After you have been in an accident that involves trauma to the head, you may be very injured and worried about what is to come. Some injuries to the head may involve the brain. If that is the case, you could face much more serious problems than a bit of pain following the incident. The rest of your life could be drastically affected by this injury, even if it does not seem like this would be the case at first.
Keeping these things in mind, it is very important that you are proactive about your injury as soon as possible following the actual accident. Even if you think that it was just a simple bump on the head, that bump may start a chain reaction that could lead to much more serious problems down the road. It is always a good idea to go see a doctor soon after the accident in order to get a diagnosis of what actually happened and what the best procedure moving forward will be.
When you visit the doctor, they may be looking for two different effects from your trauma.
The first type of effect is secondary cell death. This means that the brain tissue has been damaged and creates a series of changes in the way your brain reacts on a biochemical level.
The second effect that they may be looking for is changes in the way you are acting. Did you lose consciousness? Are you more irritable and aggressive? Are you suffering from amnesia? By looking at these types of changes, a doctor can begin to understand what happened within your brain at the time of the accident and define the severity of the injury, which can be very important moving forward.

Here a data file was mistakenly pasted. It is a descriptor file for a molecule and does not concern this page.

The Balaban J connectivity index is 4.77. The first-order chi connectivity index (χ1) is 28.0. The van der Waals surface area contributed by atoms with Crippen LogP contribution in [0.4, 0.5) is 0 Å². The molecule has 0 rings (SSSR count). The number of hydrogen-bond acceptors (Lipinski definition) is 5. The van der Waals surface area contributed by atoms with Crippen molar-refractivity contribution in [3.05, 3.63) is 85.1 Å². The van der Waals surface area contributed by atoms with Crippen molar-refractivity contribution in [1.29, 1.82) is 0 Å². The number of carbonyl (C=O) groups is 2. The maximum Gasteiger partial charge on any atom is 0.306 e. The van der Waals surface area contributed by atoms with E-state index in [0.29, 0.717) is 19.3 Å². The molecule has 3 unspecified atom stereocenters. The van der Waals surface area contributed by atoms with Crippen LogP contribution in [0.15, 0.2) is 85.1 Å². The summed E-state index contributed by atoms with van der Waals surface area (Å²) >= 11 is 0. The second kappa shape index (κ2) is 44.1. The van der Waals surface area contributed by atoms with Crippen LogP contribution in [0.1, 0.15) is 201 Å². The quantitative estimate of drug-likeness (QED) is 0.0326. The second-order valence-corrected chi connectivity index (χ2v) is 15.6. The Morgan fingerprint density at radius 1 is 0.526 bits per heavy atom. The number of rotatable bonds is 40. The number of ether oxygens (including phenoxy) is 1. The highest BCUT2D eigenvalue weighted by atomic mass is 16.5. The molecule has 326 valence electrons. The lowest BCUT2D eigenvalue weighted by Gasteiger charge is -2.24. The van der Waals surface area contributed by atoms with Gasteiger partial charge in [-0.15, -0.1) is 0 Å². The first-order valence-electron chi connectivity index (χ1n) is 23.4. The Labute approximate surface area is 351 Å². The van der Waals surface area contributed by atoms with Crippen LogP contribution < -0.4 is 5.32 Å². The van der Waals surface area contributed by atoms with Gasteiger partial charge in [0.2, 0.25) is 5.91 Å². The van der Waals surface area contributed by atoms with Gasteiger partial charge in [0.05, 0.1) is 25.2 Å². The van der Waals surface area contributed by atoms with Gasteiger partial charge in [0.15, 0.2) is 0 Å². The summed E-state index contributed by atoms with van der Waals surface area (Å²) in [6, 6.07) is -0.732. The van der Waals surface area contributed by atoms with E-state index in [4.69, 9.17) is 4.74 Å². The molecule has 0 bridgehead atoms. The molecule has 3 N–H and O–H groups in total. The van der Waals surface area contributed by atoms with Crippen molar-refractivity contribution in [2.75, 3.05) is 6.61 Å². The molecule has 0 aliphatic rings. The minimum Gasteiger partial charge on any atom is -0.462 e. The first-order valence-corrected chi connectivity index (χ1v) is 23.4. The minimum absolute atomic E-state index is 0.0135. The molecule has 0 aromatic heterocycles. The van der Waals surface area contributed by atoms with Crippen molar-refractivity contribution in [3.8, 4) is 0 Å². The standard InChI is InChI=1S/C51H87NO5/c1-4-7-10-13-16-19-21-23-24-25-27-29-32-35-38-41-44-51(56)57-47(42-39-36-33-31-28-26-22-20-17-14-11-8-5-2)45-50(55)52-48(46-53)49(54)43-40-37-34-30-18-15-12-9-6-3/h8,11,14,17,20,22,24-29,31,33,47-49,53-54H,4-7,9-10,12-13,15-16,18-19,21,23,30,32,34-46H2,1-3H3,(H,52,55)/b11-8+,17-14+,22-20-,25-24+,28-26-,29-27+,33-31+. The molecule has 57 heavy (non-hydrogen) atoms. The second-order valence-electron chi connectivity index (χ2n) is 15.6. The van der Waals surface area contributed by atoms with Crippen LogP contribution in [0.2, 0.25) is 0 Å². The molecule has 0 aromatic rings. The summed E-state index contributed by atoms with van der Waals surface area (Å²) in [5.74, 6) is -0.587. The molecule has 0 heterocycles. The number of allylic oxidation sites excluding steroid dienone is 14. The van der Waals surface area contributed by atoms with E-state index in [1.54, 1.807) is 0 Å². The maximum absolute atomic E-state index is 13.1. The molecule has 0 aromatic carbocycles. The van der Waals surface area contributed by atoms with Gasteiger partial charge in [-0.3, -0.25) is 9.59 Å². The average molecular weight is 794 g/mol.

Following a brain injury, recovery periods are measured on what is called the Rancho Los Amigos Scale, defining recovery on a scale of 1-8. When you visit your doctor, they may give you a level in which you belong. They are defined as follows:
- Level 1: The injury has resulted in the patient falling into a coma. They do not respond to stimuli.
- Level 2: The patient sleeps for long periods of time and is minimally responsive.
- Level 3: Responses are sporadic, but the patient is alert for longer periods of time.
- Level 4: Patient’s behavior is confused and disorganized. Attention span is short and the patient may be unable to do basic tasks.
- Level 5: The patient’s long-term memory is returning. Simple commands are becoming easier, but complex commands are still difficult.
- Level 6: The patient begins to be goal-directed and independent, realizing their difficulties.
- Level 7: The patient automatically performs daily routines. Short-term memory and problem solving skills are still impaired.
- Level 8: The patient is high functioning, but may still have minor impairments.
Depending on where you or your loved one may fall on this scale, there may be a very extensive recovery period in your future. This is not something to be rushed, as it could affect your brain function for the rest of your life. Finding the right doctor as soon as possible following the injury is extremely important so that you can begin the road to recovery.
Find Legal Representation
In addition to seeking medical attention, it is important to fight for compensation for your medical bills, pain and suffering, and time off of work. If this brain injury was due to the negligence of another individual, you need to find an experienced brain injury attorney to represent you. It is best to contact a law firm as soon as possible following the incident so that they can begin working for your compensation immediately. The attorneys at Finney Law Office, LLC can help you through this difficult time. Call us today if you or a loved one has been a victim of a brain injury.
Continue reading through our Brain Injury Guide:
- Brain Injury Guide Homepage
- How Families Can Cope Following the Brain Injury of a Loved One
- How to Handle Common Problems Following a Brain Injury
Read More About Traumatic Brain Injuries
- General Brain Injuries
- Traumatic Brain Injuries Practice Area Page
- Concussion Practice Area Page
- Traumatic Brain Injury Blog
- Is It Just a Concussion?
- Concussion in Car Accidents
- Football Mythbusters
- Traumatic Brain Injury Infographic